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I don't know many complaints seem to have some kind of solid reason, but I do not see any problems you cannot fix with a little creativity.

 

For the actual matter of high risk systems: Yes, they can be quite exciting, but only on short terms...after a while, when you play it "fair" all PCs will be dead, simply due to statistcs...of course you can and should roll the dice hidden, thereby you have a little more mortality controll. Especially DH is quite a punishing system, a mighty NPC can simply kill a PC in one attack...

 

I am a fan of the Die Hard principle and I like and want to reflect the hard and dark setting of DH...I always hold to the roll's results, but in cases where probability wants to kill a PC by a non special NPC due to bad luck, I change the course. I write down the armor value and toughness bonus of my PCs and adjust the damage taken. He will still be out of combat, maybe lose a leg or suffer from blood loss...which still can kill him...but after all it's just a game and players do not want their characters to die, excpet a heroic death to save the day...

 

Side note: One player who used to play in a hardcore game, where every roll was made openly (and honestly did not have much connectino to his chars), came to the games with actual spare characters...

Edited by Ripplo

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I dunno, but a super-lethal system is supposed to discourage players from combat, so nobody will die because nobody will fight. If the players still insist that they should beat everyone themselves, risking their lives in the process, then it is their problem. They can always prove that Darwin was right, after all ;) . 

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I dunno, but a super-lethal system is supposed to discourage players from combat, so nobody will die because nobody will fight. If the players still insist that they should beat everyone themselves, risking their lives in the process, then it is their problem. They can always prove that Darwin was right, after all ;) . 

 

This. That's the point of lethality, it makes people actively try and not get themselves in that kind of situation.

 

 

What's the use of developing a well thought-out personality and background for a guy that has a real chance of biting the dust in the first 10 minutes of campaign?

 

The same reason you develop a character in a long running game? It's the journey not the destination. I know players that have yet to develop their characters more than "Yeah have you seen *blank*? Yeah he looks like that." I also know a player that only plays a dual wielding fighter in fantasy setting and a dual wielding gunslinger in systems with guns.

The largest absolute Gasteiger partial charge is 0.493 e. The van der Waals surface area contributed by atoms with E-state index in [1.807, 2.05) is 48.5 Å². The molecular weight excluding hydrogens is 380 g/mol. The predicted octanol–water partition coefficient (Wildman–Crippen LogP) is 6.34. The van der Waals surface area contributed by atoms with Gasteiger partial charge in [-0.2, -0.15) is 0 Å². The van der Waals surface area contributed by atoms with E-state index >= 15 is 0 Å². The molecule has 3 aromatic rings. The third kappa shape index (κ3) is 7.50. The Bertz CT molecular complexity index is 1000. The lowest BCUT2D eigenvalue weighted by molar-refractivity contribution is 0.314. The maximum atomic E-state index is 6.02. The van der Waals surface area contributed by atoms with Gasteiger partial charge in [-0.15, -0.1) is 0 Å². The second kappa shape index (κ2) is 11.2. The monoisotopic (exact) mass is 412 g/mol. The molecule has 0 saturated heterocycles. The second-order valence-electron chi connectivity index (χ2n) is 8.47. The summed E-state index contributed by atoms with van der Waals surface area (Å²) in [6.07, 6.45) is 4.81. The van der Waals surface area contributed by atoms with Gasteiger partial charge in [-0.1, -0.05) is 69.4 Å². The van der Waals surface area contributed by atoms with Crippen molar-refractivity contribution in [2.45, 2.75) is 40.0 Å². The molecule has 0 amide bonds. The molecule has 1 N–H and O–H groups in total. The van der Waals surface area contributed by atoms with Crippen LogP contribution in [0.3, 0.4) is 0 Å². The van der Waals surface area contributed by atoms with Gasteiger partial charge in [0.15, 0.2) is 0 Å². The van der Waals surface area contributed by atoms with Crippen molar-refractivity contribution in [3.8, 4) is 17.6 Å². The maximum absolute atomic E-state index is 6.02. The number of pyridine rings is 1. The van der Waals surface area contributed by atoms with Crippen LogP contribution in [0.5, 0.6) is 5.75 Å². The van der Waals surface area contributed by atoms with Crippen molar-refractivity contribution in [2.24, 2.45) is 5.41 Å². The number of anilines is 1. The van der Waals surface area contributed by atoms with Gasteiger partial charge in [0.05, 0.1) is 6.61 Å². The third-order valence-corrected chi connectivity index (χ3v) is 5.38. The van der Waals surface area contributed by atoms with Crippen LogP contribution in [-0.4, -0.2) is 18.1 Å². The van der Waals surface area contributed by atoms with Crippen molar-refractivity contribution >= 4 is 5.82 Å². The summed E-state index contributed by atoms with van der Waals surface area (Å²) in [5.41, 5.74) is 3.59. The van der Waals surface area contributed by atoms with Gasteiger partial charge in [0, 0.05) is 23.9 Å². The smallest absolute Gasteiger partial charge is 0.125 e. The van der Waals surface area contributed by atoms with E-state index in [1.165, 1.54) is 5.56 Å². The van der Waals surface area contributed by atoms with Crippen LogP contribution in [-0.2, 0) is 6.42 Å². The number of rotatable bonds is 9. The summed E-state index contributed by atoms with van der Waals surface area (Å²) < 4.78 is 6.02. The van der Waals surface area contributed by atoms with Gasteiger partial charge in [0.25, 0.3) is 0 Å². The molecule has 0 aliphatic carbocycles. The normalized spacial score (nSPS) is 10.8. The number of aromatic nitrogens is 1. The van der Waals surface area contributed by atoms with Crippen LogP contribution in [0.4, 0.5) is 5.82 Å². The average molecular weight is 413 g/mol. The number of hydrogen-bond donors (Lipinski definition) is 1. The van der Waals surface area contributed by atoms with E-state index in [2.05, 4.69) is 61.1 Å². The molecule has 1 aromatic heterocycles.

It's the player, not the system that discourages background.

 

To be fair I also know a person that refuses to make a background if the system isn't up to his personal standards of survivability, which is why I haven't ever gotten the chance to run a game with Cthulhu.

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I dunno, but a super-lethal system is supposed to discourage players from combat, so nobody will die because nobody will fight. If the players still insist that they should beat everyone themselves, risking their lives in the process, then it is their problem. They can always prove that Darwin was right, after all ;) . 

 

Well that's correct and it works...interesting enough however that players still feel the urge to prove their superiority in combat. In these cases they get warned, who does not listen, pays the price ;)

 

If you're going to use a highly lethal system and then fudge dice to make it less lethal why not use a less lethal system in the first place?

 

I do not use a lethal system to kill off my players. I use it to create an enviroment of danger, to encourage them to think about alternative ways to solve problems. I wanted to point out, that when it acutally comes to intended combat, I don't think players should lose their characters due to bad luck. For me it's a good session, when all players tried their best to solve problems through a clever approach or try ;), if they get in a boss fight and everyone gets out barely alive. Of course PCs die form time to time, but to simply kill PCs because he had bad luck and the rules would demand it, is not the point of a dangerous setting, in my opinion. As I said for me it is a tool to form the enviroment.